If there is a plan, I've not yet made a decision, how do I know what it is, and how do I move towards it?

There plenty of cool resources, articles and videos, like this one:

I think all Fr. Barron's tips work for any vocation, not just for discerning the priesthood-

1. The test of JOY

2. Pray pray pray- ASK GOD! (He wants to guide you) Ask for signs.

3. Read the bible attentively

4. Go to Mass and be attentive

5. Be attentive to the people who know you well

I would add

6. Be faithful in the little things, the daily duties of your life.

Now supposing, you think you know what God is calling you to, what next? The article says:

A Time Will Come In Your Discernment When You Must Act:
Discernment involves a gradual series of temporary commitments that are intrinsically ordered to the concrete living out of that vocation... 
Like entering seminary or a religious community (making temporary vows), or enter into a courtship. Not just thinking about a vocation, but starting to actually explore it.

 Of course, they add:
Now there undoubtedly many circumstances in which good people may find themselves where they must say, “I can’t even make one of those temporary commitments because of X!” and that can be for many, many legitimate reasons. That’s totally fine, you have to ask for the grace to trust God’s providence that you are where he wants you to be right now.
I think that's where some people I know are at- they are still studying, they can't afford to support a family yet, they don't have a steady job yet. I think that when people are in that position, it's pretty irresponsible to start something they can't finish, or make promises they can't keep. Then also I think some people shouldn't start something because of emotional, psychological or spiritual reasons- like they are not emotionally mature- they are struggling with insecurities and neediness, they are still dealing with major issues like anxiety or anger or depression or addictions, or they have not yet learned how to take responsibility for their own life. All these things can affect their ability to give themselves completely as any lifetime vocation demands.

Obviously no one finishes dealing with all their issues perfectly before they get married. We're all works in progress. But I guess I'm saying we should be 'in progress', not just stuck in a self-destructive cycle that prevents us from loving. Otherwise it's easy to choose a vocation for the wrong reasons (this guy completes me, being in a convent will give structure to my life, maybe having a family will give my life meaning).

But supposing, you're kind of sorted. You are aware of your weaknesses, you're working on them by God's grace, you are living a life in communion with Christ, you are relating in healthy ways to the people around you, and you're done trying to 'find yourself'. And you are ready to give yourself away in a committed meaningful way.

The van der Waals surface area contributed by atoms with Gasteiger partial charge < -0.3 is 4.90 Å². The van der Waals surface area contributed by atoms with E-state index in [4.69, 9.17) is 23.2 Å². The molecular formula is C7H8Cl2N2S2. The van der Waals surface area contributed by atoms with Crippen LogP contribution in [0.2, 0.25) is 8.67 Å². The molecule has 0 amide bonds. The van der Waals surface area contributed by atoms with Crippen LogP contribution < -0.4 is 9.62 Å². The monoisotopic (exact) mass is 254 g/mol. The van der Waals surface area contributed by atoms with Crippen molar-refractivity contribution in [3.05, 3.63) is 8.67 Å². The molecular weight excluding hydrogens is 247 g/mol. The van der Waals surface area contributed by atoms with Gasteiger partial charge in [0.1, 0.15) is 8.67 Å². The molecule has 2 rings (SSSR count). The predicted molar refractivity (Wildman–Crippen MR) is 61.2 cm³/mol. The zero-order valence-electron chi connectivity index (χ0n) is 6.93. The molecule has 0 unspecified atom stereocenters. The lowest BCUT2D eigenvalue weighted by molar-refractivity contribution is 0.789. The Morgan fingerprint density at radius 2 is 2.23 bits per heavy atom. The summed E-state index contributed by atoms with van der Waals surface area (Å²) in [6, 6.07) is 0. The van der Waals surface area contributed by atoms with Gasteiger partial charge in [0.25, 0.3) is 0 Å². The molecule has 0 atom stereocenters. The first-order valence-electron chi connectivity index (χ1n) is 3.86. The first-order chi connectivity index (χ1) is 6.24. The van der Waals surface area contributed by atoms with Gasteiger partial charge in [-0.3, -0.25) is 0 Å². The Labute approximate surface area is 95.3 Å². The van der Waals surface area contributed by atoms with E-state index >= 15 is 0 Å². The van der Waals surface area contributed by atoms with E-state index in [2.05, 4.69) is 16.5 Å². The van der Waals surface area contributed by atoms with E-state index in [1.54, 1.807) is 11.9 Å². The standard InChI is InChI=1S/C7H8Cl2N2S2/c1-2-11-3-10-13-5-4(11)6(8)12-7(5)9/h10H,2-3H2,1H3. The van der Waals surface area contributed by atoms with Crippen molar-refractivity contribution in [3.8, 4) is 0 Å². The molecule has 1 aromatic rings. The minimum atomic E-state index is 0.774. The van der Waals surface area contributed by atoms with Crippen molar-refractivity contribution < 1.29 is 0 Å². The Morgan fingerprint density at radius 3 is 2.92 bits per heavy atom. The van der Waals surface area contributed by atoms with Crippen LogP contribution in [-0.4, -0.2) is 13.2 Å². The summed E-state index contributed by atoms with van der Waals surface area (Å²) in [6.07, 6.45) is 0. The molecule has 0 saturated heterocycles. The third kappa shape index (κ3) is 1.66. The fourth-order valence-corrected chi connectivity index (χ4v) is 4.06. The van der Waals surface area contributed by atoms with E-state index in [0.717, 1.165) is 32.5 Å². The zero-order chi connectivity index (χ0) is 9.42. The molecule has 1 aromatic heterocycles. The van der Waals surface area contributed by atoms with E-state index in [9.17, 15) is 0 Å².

Now what? Make a move! Why does this sound so scary?

Because all commitment, even temporary commitment, involves an element of risk. Our generation hates risk. We are terrified of making the “wrong” choice and losing everything...

But Love is a risk! Always! What do I risk by telling people that I am “discerning priesthood” for example? Pretty much nothing. What do I risk by actually going to seminary? Time, money, my heart, the opinions of others. That’s a lot!

A good litmus test is this: Does my discernment involve a risk to me personally in any way? Is there a chance that this might not work out and I would experience pain? If the answer is no, what we are doing is probably less like discernment and more like thinking and talking about doing something.

So, are you a Catholic man thinking about the possibility of priesthood? Talk to your vocation director about going to seminary! Do it soon!

Are you a Catholic woman thinking about Religious life? Have you investigated good communities? Visited them? If not why not?

Has your prayer led you to a desire for Holy Matrimony? Men, are you asking Catholic women out on dates? If not why not? Ladies, are you open to going on dates when asked? [Read the rest here]

Very related to this, another article that popped up on Facebook was from the Art of Manliness:

Stop Hanging Out With Women and Start Dating Them

Some good points:

1. She wants you to ask. Most of the girls I know want guys to have enough initiative to just ask. And sadly enough, even with many couples I've heard from, finally the girl got tired of waiting and made the move herself. Didn't do a lot for her confidence or trust in this guy's ability to be decisive. So many marriages where the man chooses passivity, and women feel the need to control.

2. Asking is easy. NOT VIA TEXT OR ON FACEBOOK. This line-
If you’re poking a woman you’re interested in on Facebook, you lose any credibility as a man.
3. Keep dates simple.

4. Prepare for rejection. YES- it's not the end of the world if a woman says no. It's an easy way to know God's will for you. :-) And please please please don't take notes from Bollywood movies and think that persistence (or stalking, or emotional blackmail, or gift-giving in the face of rejection, or being hung up on a woman forever) is the way to a woman's heart. Move on.

 5. Just do it, damn it. Well, pray about it, ask a good friend for advice if necessary, then if you feel at peace, go for it! [Read the rest here.]

Guys, you think this is tough? For girls, it's probably ten times harder. You know what we have to do?


Yeah. At least if we want the kind of guy who is brave enough and sure enough to pursue us.

Okay disclaimer: All this advice is great when you actually have the kind of options you are looking for. It's much harder for a guy to ask if he hasn't met any girls who are on the same page when it comes to faith. It doesn't make that much difference if a girl is open to going on a date, if the guys  asking are very far from what she ever could have imagined as Catholic husband material. What if you feel called to religious life, but you have never come across a religious community in your area (or country) you feel attracted to at all? What if the idea of priesthood appeals, but none of the orders you've seen has the fire and holiness that attracted you in the first place?